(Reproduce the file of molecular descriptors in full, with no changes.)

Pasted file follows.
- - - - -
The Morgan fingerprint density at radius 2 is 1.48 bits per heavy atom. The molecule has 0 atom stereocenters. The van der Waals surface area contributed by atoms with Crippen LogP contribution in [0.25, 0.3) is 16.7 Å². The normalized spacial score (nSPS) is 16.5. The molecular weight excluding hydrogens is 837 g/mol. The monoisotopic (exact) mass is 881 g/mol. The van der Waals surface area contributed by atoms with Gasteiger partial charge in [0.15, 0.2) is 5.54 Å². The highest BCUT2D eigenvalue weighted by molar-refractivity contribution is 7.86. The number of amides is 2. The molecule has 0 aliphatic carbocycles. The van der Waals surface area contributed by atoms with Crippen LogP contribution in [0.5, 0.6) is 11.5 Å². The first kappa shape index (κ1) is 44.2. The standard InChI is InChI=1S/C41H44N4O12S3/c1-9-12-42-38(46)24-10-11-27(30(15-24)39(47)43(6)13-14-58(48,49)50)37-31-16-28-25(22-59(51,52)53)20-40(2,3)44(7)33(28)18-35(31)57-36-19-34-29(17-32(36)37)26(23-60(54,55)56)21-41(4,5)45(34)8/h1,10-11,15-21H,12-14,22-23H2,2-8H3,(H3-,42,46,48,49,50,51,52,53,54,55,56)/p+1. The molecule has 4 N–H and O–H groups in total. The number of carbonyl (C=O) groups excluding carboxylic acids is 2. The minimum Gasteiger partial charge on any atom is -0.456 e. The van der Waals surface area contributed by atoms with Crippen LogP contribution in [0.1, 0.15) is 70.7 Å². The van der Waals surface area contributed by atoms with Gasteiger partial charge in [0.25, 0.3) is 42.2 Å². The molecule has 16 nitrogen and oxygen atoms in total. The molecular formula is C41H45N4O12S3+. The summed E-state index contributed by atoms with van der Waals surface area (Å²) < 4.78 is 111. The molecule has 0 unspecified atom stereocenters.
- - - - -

The Morgan fingerprint density at radius 2 is 1.48 bits per heavy atom. The molecule has 0 atom stereocenters. The van der Waals surface area contributed by atoms with Crippen LogP contribution in [0.25, 0.3) is 16.7 Å². The normalized spacial score (nSPS) is 16.5. The molecular weight excluding hydrogens is 837 g/mol. The monoisotopic (exact) mass is 881 g/mol. The van der Waals surface area contributed by atoms with Gasteiger partial charge in [0.15, 0.2) is 5.54 Å². The highest BCUT2D eigenvalue weighted by molar-refractivity contribution is 7.86. The number of amides is 2. The molecule has 0 aliphatic carbocycles. The van der Waals surface area contributed by atoms with Crippen LogP contribution in [0.5, 0.6) is 11.5 Å². The first kappa shape index (κ1) is 44.2. The standard InChI is InChI=1S/C41H44N4O12S3/c1-9-12-42-38(46)24-10-11-27(30(15-24)39(47)43(6)13-14-58(48,49)50)37-31-16-28-25(22-59(51,52)53)20-40(2,3)44(7)33(28)18-35(31)57-36-19-34-29(17-32(36)37)26(23-60(54,55)56)21-41(4,5)45(34)8/h1,10-11,15-21H,12-14,22-23H2,2-8H3,(H3-,42,46,48,49,50,51,52,53,54,55,56)/p+1. The molecule has 4 N–H and O–H groups in total. The number of carbonyl (C=O) groups excluding carboxylic acids is 2. The minimum Gasteiger partial charge on any atom is -0.456 e. The van der Waals surface area contributed by atoms with Crippen LogP contribution in [0.1, 0.15) is 70.7 Å². The van der Waals surface area contributed by atoms with Gasteiger partial charge in [0.25, 0.3) is 42.2 Å². The molecule has 16 nitrogen and oxygen atoms in total. The molecular formula is C41H45N4O12S3+. The summed E-state index contributed by atoms with van der Waals surface area (Å²) < 4.78 is 111. The molecule has 0 unspecified atom stereocenters.